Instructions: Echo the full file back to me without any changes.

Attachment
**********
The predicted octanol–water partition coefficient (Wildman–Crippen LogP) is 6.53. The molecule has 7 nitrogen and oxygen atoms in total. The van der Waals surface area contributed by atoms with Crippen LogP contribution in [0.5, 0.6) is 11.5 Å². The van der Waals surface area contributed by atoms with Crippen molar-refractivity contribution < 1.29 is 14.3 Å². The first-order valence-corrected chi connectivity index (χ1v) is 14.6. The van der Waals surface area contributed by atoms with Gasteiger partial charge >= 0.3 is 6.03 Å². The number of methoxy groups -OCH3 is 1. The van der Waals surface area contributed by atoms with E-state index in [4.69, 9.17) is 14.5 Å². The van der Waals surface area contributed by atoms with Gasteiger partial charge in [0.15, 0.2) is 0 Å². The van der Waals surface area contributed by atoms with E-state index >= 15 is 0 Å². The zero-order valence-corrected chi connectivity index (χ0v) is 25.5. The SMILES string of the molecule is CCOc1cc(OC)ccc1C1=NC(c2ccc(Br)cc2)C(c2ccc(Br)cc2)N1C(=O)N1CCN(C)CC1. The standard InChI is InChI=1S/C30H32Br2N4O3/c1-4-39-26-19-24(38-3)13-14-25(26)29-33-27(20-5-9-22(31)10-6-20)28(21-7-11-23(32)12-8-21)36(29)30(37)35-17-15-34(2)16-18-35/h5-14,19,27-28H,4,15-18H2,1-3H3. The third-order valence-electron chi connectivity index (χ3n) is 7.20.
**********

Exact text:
The predicted octanol–water partition coefficient (Wildman–Crippen LogP) is 6.53. The molecule has 7 nitrogen and oxygen atoms in total. The van der Waals surface area contributed by atoms with Crippen LogP contribution in [0.5, 0.6) is 11.5 Å². The van der Waals surface area contributed by atoms with Crippen molar-refractivity contribution < 1.29 is 14.3 Å². The first-order valence-corrected chi connectivity index (χ1v) is 14.6. The van der Waals surface area contributed by atoms with Gasteiger partial charge >= 0.3 is 6.03 Å². The number of methoxy groups -OCH3 is 1. The van der Waals surface area contributed by atoms with E-state index in [4.69, 9.17) is 14.5 Å². The van der Waals surface area contributed by atoms with Gasteiger partial charge in [0.15, 0.2) is 0 Å². The van der Waals surface area contributed by atoms with E-state index >= 15 is 0 Å². The zero-order valence-corrected chi connectivity index (χ0v) is 25.5. The SMILES string of the molecule is CCOc1cc(OC)ccc1C1=NC(c2ccc(Br)cc2)C(c2ccc(Br)cc2)N1C(=O)N1CCN(C)CC1. The standard InChI is InChI=1S/C30H32Br2N4O3/c1-4-39-26-19-24(38-3)13-14-25(26)29-33-27(20-5-9-22(31)10-6-20)28(21-7-11-23(32)12-8-21)36(29)30(37)35-17-15-34(2)16-18-35/h5-14,19,27-28H,4,15-18H2,1-3H3. The third-order valence-electron chi connectivity index (χ3n) is 7.20.